By: Jay Whitney
In addition to the Multiples Of Earnings valuation method, the Discounted Free Cash Flow DFC) valuation method is also commonly used to value childcare center businesses.
The DFC method is used to determine a business’s ability to generate wealth by estimating the money that the owners will be able to take home with them during the business’s lifespan. To emphasis, we are not talking about profits (profits is an accounting number), we are talking about cash flow to an owner.
To convert future cash flow to today’s currency, a “discount rate” is used to reflect future money’s discounted to today’s value, as well as the risk that the expected cash flow doesn’t happen as planned.
This method is especially useful when there is a substantial difference between the past results and the expected future results as a result of verifiable actions. Examples of verifiable actions:
- A new elementary school is being built next door to the childcare center.
- Large new subdivision(s) are under construction very near the childcare center.
- A childcare center was not managing labor expenses very well. The Owner recently started to manage labor expenses closely and the labor expense, as a percentage of revenue, recently dropped a substantial amount. (For example, labor expense as a percentage of revenue was 55% and had recently been reduced to 45%.)
- Enrollment increased (or decreased) substantially above/below historical enrollment.
- A new competitor is under construction very near the childcare center.
- Tuition prices were recently successfully increased without any decrease in enrollment. If a childcare center’s tuition prices are below what competitors charge, and that center has not put in a price increase in years, if appropriate, the center should put in a price increase before selling the center as a way to increase the value. It is almost impossible to logically convince a potential buyer that the buyer will be able to increase tuition prices while the seller did not attempt to increase tuition prices. (Most potential buyers will not attempt to put in a price increase in the early period of her/his ownership.)
Normally, it is not realistic to present a DFC valuation to potential buyers saying the childcare center is going to have full enrollment when the enrollment has only been at say 75% of capacity in the last few years and there is nothing verifiable that would indicate that the enrollment will change.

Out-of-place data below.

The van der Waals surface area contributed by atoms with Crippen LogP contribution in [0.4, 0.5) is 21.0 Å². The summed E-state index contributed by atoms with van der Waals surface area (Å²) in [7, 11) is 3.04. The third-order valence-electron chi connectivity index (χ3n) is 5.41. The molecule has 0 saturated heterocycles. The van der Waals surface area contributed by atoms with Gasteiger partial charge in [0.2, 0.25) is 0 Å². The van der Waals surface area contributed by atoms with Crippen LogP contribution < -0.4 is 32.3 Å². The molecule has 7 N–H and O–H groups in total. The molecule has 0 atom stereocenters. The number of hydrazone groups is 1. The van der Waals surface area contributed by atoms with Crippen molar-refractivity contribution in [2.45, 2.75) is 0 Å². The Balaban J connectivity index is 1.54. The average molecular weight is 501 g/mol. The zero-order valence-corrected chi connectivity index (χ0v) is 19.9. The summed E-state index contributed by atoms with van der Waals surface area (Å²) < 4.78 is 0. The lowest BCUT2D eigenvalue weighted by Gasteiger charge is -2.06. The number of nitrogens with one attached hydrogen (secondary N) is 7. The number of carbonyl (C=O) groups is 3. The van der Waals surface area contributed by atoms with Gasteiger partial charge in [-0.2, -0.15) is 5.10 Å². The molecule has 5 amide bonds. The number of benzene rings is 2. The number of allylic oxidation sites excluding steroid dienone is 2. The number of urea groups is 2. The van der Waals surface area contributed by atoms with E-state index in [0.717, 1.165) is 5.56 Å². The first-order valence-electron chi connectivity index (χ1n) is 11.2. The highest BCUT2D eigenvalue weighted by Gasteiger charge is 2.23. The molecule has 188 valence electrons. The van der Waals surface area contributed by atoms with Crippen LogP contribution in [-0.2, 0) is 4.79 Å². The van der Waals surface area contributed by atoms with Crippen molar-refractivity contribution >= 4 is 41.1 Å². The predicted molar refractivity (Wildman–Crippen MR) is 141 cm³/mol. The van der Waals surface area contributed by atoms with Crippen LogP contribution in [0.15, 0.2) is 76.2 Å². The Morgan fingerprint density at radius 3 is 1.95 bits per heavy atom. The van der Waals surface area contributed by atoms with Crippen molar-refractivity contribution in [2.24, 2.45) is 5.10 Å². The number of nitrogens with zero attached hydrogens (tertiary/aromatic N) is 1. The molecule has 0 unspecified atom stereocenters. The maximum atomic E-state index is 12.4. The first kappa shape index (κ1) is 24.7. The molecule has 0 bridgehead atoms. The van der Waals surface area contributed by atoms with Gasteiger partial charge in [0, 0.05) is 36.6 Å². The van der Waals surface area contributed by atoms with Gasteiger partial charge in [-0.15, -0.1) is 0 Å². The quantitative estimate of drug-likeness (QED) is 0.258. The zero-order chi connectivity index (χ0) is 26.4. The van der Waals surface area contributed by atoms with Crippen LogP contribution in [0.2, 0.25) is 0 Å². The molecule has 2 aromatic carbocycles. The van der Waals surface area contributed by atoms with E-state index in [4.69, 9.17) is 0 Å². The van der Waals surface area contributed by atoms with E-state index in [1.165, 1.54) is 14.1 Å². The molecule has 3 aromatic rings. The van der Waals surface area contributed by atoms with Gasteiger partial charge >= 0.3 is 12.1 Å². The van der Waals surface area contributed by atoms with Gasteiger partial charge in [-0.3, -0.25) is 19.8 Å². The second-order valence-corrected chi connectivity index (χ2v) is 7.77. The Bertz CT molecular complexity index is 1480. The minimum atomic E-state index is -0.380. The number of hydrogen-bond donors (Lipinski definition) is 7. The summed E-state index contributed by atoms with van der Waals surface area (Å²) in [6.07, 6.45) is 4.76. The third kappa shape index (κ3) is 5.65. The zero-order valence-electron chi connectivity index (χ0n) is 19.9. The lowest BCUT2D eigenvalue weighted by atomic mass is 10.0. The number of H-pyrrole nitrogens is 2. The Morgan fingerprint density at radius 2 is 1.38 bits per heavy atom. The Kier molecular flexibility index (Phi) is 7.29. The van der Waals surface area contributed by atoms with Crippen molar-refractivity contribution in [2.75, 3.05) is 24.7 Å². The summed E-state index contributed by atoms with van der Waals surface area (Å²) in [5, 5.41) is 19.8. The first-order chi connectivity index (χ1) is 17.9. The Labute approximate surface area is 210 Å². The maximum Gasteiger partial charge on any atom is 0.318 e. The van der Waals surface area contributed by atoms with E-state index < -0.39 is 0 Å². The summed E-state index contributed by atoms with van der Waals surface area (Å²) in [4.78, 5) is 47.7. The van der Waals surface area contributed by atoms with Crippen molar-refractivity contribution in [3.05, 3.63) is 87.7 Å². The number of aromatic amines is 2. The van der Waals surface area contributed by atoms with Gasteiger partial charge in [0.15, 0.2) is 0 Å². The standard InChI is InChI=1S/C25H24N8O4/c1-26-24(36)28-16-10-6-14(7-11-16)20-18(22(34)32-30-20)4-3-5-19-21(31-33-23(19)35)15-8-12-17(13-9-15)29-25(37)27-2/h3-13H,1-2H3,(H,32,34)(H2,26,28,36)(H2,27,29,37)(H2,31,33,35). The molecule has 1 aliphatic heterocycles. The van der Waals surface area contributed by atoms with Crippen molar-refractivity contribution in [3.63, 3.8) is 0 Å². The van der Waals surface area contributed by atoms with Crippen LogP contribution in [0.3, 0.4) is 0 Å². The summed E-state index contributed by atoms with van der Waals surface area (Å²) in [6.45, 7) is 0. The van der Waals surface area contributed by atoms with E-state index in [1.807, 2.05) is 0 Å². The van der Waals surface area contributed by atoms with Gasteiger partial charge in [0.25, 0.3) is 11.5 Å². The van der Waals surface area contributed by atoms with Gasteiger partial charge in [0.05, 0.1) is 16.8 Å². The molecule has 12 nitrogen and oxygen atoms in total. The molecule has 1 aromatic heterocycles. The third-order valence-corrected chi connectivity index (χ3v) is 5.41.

Aspects of DFC Valuations of Childcare Centers:
Historical data – Any significant variations should be explained so a potential buyer can understand the cause of the variations and incorporate it into the buyer’s valuation. Without doing this, the buyer’s perceived risk will increase and consequently, the value will decrease.
Future Projections – A financial forecast based on the verifiable actions, along with the projected cash flow and financial structure.
Market Strengths Influence Valuation – Measure of negotiating power of a childcare center business.
- Negotiating power with suppliers – Childcare centers with significant government funding are worth less than centers with exclusively privately paid tuition because centers have no negotiating power with government entities to get higher rates (or prevent a reimbursement rate decline), while centers have very significant negating power with individual parents.
- Negotiating power with customers – A childcare center has very strong negotiating power with parents because parents don’t want to disrupt their children’s education by pulling their children out of one center and putting their children in another center. A childcare center loses that negotiating power with parents when classrooms have recently replaced teachers in those classrooms, or has bad teachers.
This is why centers with long-term good teachers are worth more than centers with high turnover of teachers. When a new owner takes over a childcare center, that new owner has no, or very weak, relationships with the parents. Therefore, teacher turnover during this initial ownership period can affect enrollment much more than at other times.
Competitive position can increase or decrease childcare valuations
- Competitor threats – Childcare centers are worth less during a recession than during a good economy. During a recession, the cost of entry into the market is often lowered because of vacant childcare centers and centers that have significant unused capacity. This drives DFC values down during recessions.
- A childcare business with several centers in a market area can give a childcare business increased pricing power (and value).
- A childcare center business that is a price leader, when combined with full enrollment, shows a strong market position (and value).
What Discount Rate Are Used on Childcare Center Businesses?
The discount rate used depends on how risky it is to buy the childcare center business. As the risk increases, or the size of the business gets smaller, a higher discount rate should be used.
The rates are based on: 1) similar childcare center businesses, 2) transactions that are homogeneous, 3) data that is recent.
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